Stative/Perfect; Indo-European /r/
- I never thought my question about the meaning and origin of the Indo-European perfect/stative would stimulate this much discussion. It's fascinating to read, however, and informative.I have another question. This is one that I submitted to the website "Ask-a-Linguist" (from which I received instructions to join LinguistList and thence Cybalist), but the answers that I got simply said that the answer to my question is unknown. Perhaps someone on Cybalist will be able to shed more light on this question.My question is, what was the probable pronunciation of Proto-Indo-European "r"? Specifically, was it pronounced trilled, with vibration, as in the majority of today's languages, or was it more like the commonest English pronunciation of "r", an alveolar or retroflex approximant, with no vibration? I know that English is rather special in preserving the original pronunciation of PIE "w" (although I hear that Flemish Dutch and a variety of Danish also preserve this pronunciation), and I wondered whether English was also alone in preserving the original pronunciation of "r", or whether English changed the original pronunciation of "r".I have found evidence to support both possibilities. On the one hand, it is well-known that a former /z/ sound (from earlier /s/) became something written "r" in Latin and Germanic. Now I can see how /z/, a fricative continuant, could evolve into a continuant approximant, i.e. English-style /r/, but to me it does not seem likely that the /z/ sound would (as a first step) become a non-continuant vibration, the /r/ of most of the world's languages. If this /r/ from /z/ was the same /r/ as that from PIE /r/, it suggests to me that PIE /r/ was a continuant, more like common English /r/.Moreover, PIE /r/ could also function as a vowel, in the same way that /j/ (or /y/) and /w/ corresponded to the vowels /i/ and /u/. It seems to me more likely that a continuant would be used as a vowel, rather than a vibration. North American English has such a vowel in words like burn, bird, earth, herd, etc.Finally, according to several scholars and even one Sanskrit Grammarian (Panini), Sanskrit "r" was pronounced "made with the tip of the tongue turned up into the dome of the palate. It thus resembles the English smooth r, and, like this, seems to have been untrilled" (so according to William Dwight Whitney, in Sanskrit Grammar, and corroborated by German sources; his conclusion is partly based on the influence Sanskrit /r/ had in the euphonic processes of the language). This would suggest that the (common) English pronunciation of /r/ is ancient. (However, Whitney points out that other Sanskrit grammarians describe Sanskrit /r/ as being made "at the roots of the teeth", i.e. at the position of vibrated r, but no mention is made of any vibration by any of these grammarians.)On the other hand, however, there is some evidence (as it seems to me at least) that PIE /r/ was a trilled sound. One is that the combination *sr became /str/ in many languages (e.g. English stream). This suggests that the *r in this combination was trilled (I think that if you try pronouncing /sr/ with English untrilled r, you will see that it seems unlikely that a /t/ sound would be inserted, whereas /sr/ with a trilled /r/ has an acoustic resemblance to /str/ with trilled /r/ -- though I may be wrong on this one). Another is that the combination *wr- existed in initial position. If one pronounces /wr/ with English untrilled /r/, it is rather difficult to detect a /w/ before the untrilled /r/. But if the /r/ is pronounced trilled, one can readily discern the /w/ before it. This suggests that PIE /r/ had to be trilled.There is also some suggestion that English, in dialects besides Scottish, once had a trilled /r/ that subsequently became untrilled. This is the development of the medial combination /dr/, which became /dhr/ (dh = English th in there) in most words in English, e.g. mother, father, gather, weather, from Old English modor, faeder, gaderian, weder, respectively. If one pronounces /dr/ with untrilled English /r/, one can see that this combination seems stable and relatively easy to pronounce. However, if one pronounces /dr/ with a trilled (non-uvular) /r/, one can see that the /d/ is liable to change to /dh/ (th in there). This suggests that English /r/ was formerly trilled, and thus is not inherited from PIE.Does anyone have any decisive comments to make about this? I.e., is English untrilled alveolar or retroflex /r/ another relic of PIE like /w/, or is this untrilled /r/ a comparatively recent innovation, and PIE had trilled /r/? I would like to know if English is more conservative than other languages as regards this consonant /r/, as it is with the consonant /w/.Andrew Jarrette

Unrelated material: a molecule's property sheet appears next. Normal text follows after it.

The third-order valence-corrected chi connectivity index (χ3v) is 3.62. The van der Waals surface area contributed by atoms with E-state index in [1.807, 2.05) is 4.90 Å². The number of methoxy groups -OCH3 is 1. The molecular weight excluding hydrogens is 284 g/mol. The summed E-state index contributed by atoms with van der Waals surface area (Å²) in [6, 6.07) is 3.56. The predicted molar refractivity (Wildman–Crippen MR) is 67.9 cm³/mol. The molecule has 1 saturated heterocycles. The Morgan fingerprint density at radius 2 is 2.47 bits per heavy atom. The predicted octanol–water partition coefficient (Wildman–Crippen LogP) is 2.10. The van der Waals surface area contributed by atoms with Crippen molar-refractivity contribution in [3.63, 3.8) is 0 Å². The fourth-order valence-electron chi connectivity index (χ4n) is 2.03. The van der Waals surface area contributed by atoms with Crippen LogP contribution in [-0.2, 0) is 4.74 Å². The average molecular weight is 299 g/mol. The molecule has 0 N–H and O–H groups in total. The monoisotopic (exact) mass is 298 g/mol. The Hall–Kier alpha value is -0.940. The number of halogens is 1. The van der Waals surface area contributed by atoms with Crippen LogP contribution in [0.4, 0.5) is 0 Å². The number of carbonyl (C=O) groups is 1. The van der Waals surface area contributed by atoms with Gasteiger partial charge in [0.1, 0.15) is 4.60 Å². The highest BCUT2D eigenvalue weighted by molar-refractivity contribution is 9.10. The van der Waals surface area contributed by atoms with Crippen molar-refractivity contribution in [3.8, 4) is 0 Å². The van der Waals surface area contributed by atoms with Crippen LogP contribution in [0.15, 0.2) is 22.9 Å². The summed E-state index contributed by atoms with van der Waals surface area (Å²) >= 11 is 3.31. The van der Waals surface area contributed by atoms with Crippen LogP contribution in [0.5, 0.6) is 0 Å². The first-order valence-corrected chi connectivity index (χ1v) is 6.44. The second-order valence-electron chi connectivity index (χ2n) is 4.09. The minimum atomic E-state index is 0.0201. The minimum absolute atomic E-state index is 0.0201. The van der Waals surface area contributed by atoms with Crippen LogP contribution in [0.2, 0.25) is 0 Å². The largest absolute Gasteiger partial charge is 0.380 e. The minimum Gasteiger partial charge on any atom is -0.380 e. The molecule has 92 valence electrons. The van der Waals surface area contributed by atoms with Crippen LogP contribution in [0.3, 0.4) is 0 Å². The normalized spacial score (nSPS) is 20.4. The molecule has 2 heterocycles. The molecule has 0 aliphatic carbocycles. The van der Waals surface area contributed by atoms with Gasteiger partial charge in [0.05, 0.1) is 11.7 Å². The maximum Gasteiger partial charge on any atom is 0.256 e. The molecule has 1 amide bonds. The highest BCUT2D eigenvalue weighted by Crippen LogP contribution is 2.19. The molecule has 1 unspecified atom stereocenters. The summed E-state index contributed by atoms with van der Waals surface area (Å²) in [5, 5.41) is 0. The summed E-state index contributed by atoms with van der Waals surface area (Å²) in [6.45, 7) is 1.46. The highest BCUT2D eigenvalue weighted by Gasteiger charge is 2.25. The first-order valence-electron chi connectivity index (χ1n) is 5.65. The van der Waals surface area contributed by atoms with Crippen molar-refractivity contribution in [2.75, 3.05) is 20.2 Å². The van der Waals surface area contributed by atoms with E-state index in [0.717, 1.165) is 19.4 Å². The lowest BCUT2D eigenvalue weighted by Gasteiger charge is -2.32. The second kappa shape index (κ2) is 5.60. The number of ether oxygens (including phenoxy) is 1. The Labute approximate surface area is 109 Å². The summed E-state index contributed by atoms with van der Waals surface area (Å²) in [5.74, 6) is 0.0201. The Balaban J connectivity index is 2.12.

- --- In email@example.com, "Brian M. Scott" <BMScott@s...>
> At 10:37:17 AM on Saturday, April 23, 2005, elmeras2000Well, then I'll do a 180 and claim that both are related to the
> > --- In firstname.lastname@example.org, "tgpedersen"
> > <tgpedersen@h...> wrote:
> >>>> cf. ON beita "let graze".
> >>> What's wrong with the usual explanation of it as a
> >>> causative of <bíta> 'to bite'?
> >> I don't like the semantics. "Make bite"? You'd expect
> >> "bite" itself to turn up in connection with grazing, but
> >> it doesn't, afaIk.
> > But as far as Zoëga's ON Dictionary knows it does. The
> > first idiom given under bíta is bíta gras or just bíta,
> > meaning 'graze'.
> And Cleasby, Vigfússon, & Craigie adds to that, citing <bíta
> gras>, <bíta lauf> ('leaf, foliage'), and <bíta skóg>
> ('wood') from Grágás and <hvar hestar þínir bitu gras> from
> Vatnsdæla saga.